Canada finished a long day on a winning note, defeating Uruguay 26-10 at the Los Angeles Sevens to snap an eight-game losing streak.
The game ended early Sunday after a schedule interrupted by weather delays.
Conditions were a factor all day at Dignity Health Sports Park with the field wet from steady rain, making for difficult handling conditions. The threat of lightning twice halted proceedings for more than 90 minutes.
Canada put up some stiff resistance before dropping a 12-0 decision to South Africa to open pool play Saturday.
The weather forced the players off the pitch during the ninth match of the day between Britain and Spain. The teams eventually returned and five more matches were played. But the conditions did not improve and play was halted again during the Canada-Ireland match with the Irish leading 5-0.
The Irish, who stand ninth in the HSBC World Rugby Sevens Series standings, added 17 unanswered points when play resumed for a 22-0 win over No. 14 Canada.
The Canadians finally had cause to celebrate against No. 11 Uruguay.
After going down 5-0, Canada pulled ahead to lead 7-5 at the break on a converted Lockie Kratz try. After Baltazar Amaya’s try put the South Americans ahead 10-7, Canada reeled off three tries — two tries by Jake Thiel and one by Thomas Isherwood — to register the win.
Uruguay was coming off a 10-5 upset of No. 2 South Africa.
The L.A. tournament is the sixth stop on the men’s HSBC World Rugby Sevens Series. Next up is the March 3-5 Canada Sevens, for both men and women, in Vancouver.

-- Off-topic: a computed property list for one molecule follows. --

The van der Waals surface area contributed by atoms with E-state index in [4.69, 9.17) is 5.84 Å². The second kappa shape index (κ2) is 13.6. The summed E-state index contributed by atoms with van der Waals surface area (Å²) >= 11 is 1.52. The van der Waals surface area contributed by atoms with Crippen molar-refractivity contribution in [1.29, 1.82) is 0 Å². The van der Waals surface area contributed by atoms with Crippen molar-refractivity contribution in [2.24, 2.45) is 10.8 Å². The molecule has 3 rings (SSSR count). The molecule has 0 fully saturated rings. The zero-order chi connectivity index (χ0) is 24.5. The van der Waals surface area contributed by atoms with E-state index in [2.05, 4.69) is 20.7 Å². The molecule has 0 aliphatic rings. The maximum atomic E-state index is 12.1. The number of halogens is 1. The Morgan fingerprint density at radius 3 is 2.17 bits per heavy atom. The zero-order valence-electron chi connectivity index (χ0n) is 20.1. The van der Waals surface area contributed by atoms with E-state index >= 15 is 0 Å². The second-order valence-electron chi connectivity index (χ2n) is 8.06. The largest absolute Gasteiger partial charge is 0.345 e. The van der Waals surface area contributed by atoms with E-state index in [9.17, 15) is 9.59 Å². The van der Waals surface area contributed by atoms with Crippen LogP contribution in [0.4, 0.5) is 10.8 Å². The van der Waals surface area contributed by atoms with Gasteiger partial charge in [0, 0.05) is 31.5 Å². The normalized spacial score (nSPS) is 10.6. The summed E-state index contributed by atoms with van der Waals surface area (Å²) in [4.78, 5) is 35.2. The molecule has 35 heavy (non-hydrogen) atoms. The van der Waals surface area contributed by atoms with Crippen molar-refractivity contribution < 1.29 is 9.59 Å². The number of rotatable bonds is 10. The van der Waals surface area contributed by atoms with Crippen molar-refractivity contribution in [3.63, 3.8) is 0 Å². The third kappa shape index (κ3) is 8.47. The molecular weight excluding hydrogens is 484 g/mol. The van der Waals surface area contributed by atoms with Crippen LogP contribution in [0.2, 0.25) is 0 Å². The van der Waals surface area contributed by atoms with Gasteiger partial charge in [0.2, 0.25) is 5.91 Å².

South Africa has beaten Canada in 30 of the last 31 meetings, with the one defeat coming in 2020 at the Canada Sevens when Canada won 26-19 to finish third.
The Blitzboks have won the U.S. tournament five times although they finished a disappointing 13th last year.
A Thiel try for Canada in the first half against South Africa was waved off after video review showed the Canadian’s leg was out of bounds before he touched the ball down.
Christie Grobbelaar eventually put South Africa on the board on the stroke of halftime after a line break by Ricardo Duarttee that started near the Blitzboks try-line.
Canada threatened midway through the second half but the attack fizzled when it was penalized at the breakdown.
Canada’s Josiah Morra was yellow-carded late in the game with South Africa taking advantage after a scrum as Duarttee sliced through the Canadian defence with the man advantage for a converted try and 12-0 lead.
Andrew Smith scored after the hooter to give Ireland a 7-0 win over Uruguay in the other early Pool B game.
Down in the standings, the Canadian men are in danger of relegation.
The World Series is reducing the number of men’s core teams for the 2024 season from 16 to 12, to equal the number of women’s teams and align with the Olympic competition structure.
The 15th-ranked core team following the 10th round in Toulouse on May 12-14 will be relegated. The teams ranked 12th, 13th and 14th at the end of Toulouse will enter a four-team relegation playoff together with the Challenger Series 2023 winners at the 11th and final round of the Series in London on May 20-21.
The relegation playoff will be a round-robin format with the top two teams meeting in the final. The winner becomes the 12th core team on the 2024 Series, while the other three teams will enter their respective Regional Sevens Championships in order to qualify for the 2024 World Rugby Sevens Challenger Series.
The top four men’s and women’s teams at the end of the season will qualify automatically for the 2024 Paris Olympics. The New Zealand men currently top the table, ahead of South Africa, Samoa and France.
The Canadian women currently stand 10th in the standings.
The Canadian men are coming off a 15th-place finish in Sydney, Australia, where they lost all five outings, beaten in pool play by Argentina (24-19), Australia (22-7) and Britain (33-5) before falling 35-14 to Tonga, an invitational team, and 17-14 to Spain in consolation play.
They were 14th in New Zealand, Dubai and Cape Town after opening the season with a 10th-place finish in Hong Kong.
The Canadian Press